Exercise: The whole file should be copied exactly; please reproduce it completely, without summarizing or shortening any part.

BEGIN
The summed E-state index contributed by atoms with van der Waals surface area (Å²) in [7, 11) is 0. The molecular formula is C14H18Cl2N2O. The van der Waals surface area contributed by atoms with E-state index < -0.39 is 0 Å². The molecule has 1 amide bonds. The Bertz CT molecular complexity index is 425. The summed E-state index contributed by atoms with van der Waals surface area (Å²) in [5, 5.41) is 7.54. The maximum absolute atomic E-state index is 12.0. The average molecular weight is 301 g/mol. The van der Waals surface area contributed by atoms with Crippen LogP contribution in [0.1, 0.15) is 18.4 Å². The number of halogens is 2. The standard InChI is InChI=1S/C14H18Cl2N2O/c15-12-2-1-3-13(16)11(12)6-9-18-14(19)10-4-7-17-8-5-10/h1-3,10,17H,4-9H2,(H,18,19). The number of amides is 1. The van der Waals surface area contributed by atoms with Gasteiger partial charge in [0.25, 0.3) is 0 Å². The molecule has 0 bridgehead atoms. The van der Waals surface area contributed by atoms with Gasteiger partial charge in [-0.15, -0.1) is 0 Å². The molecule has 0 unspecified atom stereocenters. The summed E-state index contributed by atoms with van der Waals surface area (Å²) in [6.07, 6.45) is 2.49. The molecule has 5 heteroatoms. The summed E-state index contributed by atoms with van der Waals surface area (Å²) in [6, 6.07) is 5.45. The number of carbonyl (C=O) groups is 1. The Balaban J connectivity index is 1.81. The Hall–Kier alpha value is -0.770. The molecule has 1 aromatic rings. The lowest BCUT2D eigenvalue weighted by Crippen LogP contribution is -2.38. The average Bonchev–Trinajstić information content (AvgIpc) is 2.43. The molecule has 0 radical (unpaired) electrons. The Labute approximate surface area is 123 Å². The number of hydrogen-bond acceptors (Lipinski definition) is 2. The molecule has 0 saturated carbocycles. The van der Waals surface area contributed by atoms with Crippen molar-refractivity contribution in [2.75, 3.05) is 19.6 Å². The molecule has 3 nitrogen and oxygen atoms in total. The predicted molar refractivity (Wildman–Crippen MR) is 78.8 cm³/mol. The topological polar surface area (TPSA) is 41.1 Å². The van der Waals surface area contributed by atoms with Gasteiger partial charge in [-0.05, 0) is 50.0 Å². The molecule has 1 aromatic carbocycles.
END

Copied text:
The summed E-state index contributed by atoms with van der Waals surface area (Å²) in [7, 11) is 0. The molecular formula is C14H18Cl2N2O. The van der Waals surface area contributed by atoms with E-state index < -0.39 is 0 Å². The molecule has 1 amide bonds. The Bertz CT molecular complexity index is 425. The summed E-state index contributed by atoms with van der Waals surface area (Å²) in [5, 5.41) is 7.54. The maximum absolute atomic E-state index is 12.0. The average molecular weight is 301 g/mol. The van der Waals surface area contributed by atoms with Crippen LogP contribution in [0.1, 0.15) is 18.4 Å². The number of halogens is 2. The standard InChI is InChI=1S/C14H18Cl2N2O/c15-12-2-1-3-13(16)11(12)6-9-18-14(19)10-4-7-17-8-5-10/h1-3,10,17H,4-9H2,(H,18,19). The number of amides is 1. The van der Waals surface area contributed by atoms with Gasteiger partial charge in [0.25, 0.3) is 0 Å². The molecule has 0 bridgehead atoms. The van der Waals surface area contributed by atoms with Gasteiger partial charge in [-0.15, -0.1) is 0 Å². The molecule has 0 unspecified atom stereocenters. The summed E-state index contributed by atoms with van der Waals surface area (Å²) in [6.07, 6.45) is 2.49. The molecule has 5 heteroatoms. The summed E-state index contributed by atoms with van der Waals surface area (Å²) in [6, 6.07) is 5.45. The number of carbonyl (C=O) groups is 1. The Balaban J connectivity index is 1.81. The Hall–Kier alpha value is -0.770. The molecule has 1 aromatic rings. The lowest BCUT2D eigenvalue weighted by Crippen LogP contribution is -2.38. The average Bonchev–Trinajstić information content (AvgIpc) is 2.43. The molecule has 0 radical (unpaired) electrons. The Labute approximate surface area is 123 Å². The number of hydrogen-bond acceptors (Lipinski definition) is 2. The molecule has 0 saturated carbocycles. The van der Waals surface area contributed by atoms with Crippen molar-refractivity contribution in [2.75, 3.05) is 19.6 Å². The molecule has 3 nitrogen and oxygen atoms in total. The predicted molar refractivity (Wildman–Crippen MR) is 78.8 cm³/mol. The topological polar surface area (TPSA) is 41.1 Å². The van der Waals surface area contributed by atoms with Gasteiger partial charge in [-0.05, 0) is 50.0 Å². The molecule has 1 aromatic carbocycles.